Bjarne Stoustrup will briefly present some major C++20 features, such as modules, concepts, and coroutines. What is the current state of C++ and what is likely to happen over the next few years?
The development of C++ started in 1979. Since then, it has grown to be one of the most widely used programming languages ever, with an emphasis on demanding industrial uses. It was released commercially in 1985 and evolved through one informal standard (“the ARM”) and several ISO standards: C++98, C++11, C++14, C++17, and C++20. How could an underfinanced language without a corporate owner succeed like that? What are the key ideas and design principles? How did the original ideas survive almost 40 years of development and 30 years of attention from a 300+ member standards committee?
Bjarne will briefly present some major C++20 features, such as modules, concepts, and coroutines. What is the current state of C++ and what is likely to happen over the next few years? What are the problems we are trying to address through language evolution?
Speaker: Bjarne Stroustrup, Columbia University
Bjarne Stroustrup is the designer and original implementer of C++ as well as the author of The C++ Programming Language (4th Edition) and A Tour of C++ (2nd edition), Programming: Principles and Practice using C++ (2nd Edition), and many popular and academic publications.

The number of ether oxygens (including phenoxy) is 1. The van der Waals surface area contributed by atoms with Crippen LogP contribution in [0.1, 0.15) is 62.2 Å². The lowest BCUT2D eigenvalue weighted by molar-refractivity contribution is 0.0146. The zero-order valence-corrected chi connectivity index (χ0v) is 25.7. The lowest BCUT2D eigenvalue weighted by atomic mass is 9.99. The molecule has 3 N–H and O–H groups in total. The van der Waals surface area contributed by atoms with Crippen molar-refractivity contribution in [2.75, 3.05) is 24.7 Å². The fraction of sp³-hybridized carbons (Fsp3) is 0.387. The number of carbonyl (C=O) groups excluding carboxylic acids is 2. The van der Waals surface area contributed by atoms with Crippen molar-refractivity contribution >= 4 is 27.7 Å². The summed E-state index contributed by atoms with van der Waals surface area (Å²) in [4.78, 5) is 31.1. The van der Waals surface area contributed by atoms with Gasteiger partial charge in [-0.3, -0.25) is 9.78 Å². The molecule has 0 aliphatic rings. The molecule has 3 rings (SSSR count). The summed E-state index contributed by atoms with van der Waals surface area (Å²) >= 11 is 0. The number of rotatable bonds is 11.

Dr. Stroustrup is a Technical Fellow and Managing Director in the technology division of Morgan Stanley in New York City as well as a visiting professor at Columbia University. He is a member of the US National Academy of Engineering, and an IEEE, ACM, and CHM fellow. He is the recipient of the 2018 NAE Charles Stark Draper Prize for Engineering and the 2017 IET Faraday Medal. He did much of his most important work in Bell Labs.
His research interests include distributed systems, design, programming techniques, software development tools, and programming languages. To make C++ a stable and up-to-date base for real-world software development, he has been a leading figure with the ISO C++ standards effort for 30 years. He holds a master’s in Mathematics from Aarhus University, where he is an honorary professor in the Computer Science Department, and a PhD in Computer Science from Cambridge University, where he is an honorary fellow of Churchill College.